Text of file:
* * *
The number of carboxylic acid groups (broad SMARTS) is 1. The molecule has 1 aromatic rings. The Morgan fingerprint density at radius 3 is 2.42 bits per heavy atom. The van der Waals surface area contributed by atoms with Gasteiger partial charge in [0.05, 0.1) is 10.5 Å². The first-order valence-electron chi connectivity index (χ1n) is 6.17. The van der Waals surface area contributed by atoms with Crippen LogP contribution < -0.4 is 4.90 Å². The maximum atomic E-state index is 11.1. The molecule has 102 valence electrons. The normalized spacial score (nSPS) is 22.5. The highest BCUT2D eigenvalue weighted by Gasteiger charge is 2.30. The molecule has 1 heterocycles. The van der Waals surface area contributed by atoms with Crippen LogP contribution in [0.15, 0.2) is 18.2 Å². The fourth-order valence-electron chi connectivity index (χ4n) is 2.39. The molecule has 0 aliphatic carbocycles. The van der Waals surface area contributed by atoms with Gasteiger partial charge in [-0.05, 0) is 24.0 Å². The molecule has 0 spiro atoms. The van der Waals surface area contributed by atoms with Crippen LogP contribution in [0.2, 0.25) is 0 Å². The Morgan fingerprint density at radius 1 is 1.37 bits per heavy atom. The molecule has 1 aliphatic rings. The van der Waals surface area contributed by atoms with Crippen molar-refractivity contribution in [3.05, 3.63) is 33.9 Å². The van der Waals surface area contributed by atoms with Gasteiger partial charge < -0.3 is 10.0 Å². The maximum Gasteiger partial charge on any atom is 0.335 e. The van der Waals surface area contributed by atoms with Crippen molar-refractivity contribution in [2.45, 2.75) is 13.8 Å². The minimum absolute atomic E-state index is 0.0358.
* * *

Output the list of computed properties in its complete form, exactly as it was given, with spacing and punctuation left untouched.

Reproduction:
The number of carboxylic acid groups (broad SMARTS) is 1. The molecule has 1 aromatic rings. The Morgan fingerprint density at radius 3 is 2.42 bits per heavy atom. The van der Waals surface area contributed by atoms with Gasteiger partial charge in [0.05, 0.1) is 10.5 Å². The first-order valence-electron chi connectivity index (χ1n) is 6.17. The van der Waals surface area contributed by atoms with Crippen LogP contribution < -0.4 is 4.90 Å². The maximum atomic E-state index is 11.1. The molecule has 102 valence electrons. The normalized spacial score (nSPS) is 22.5. The highest BCUT2D eigenvalue weighted by Gasteiger charge is 2.30. The molecule has 1 heterocycles. The van der Waals surface area contributed by atoms with Crippen LogP contribution in [0.15, 0.2) is 18.2 Å². The fourth-order valence-electron chi connectivity index (χ4n) is 2.39. The molecule has 0 aliphatic carbocycles. The van der Waals surface area contributed by atoms with Gasteiger partial charge in [-0.05, 0) is 24.0 Å². The molecule has 0 spiro atoms. The van der Waals surface area contributed by atoms with Crippen LogP contribution in [0.2, 0.25) is 0 Å². The Morgan fingerprint density at radius 1 is 1.37 bits per heavy atom. The molecule has 1 aliphatic rings. The van der Waals surface area contributed by atoms with Crippen molar-refractivity contribution in [3.05, 3.63) is 33.9 Å². The van der Waals surface area contributed by atoms with Gasteiger partial charge < -0.3 is 10.0 Å². The maximum Gasteiger partial charge on any atom is 0.335 e. The van der Waals surface area contributed by atoms with Crippen molar-refractivity contribution in [2.45, 2.75) is 13.8 Å². The minimum absolute atomic E-state index is 0.0358.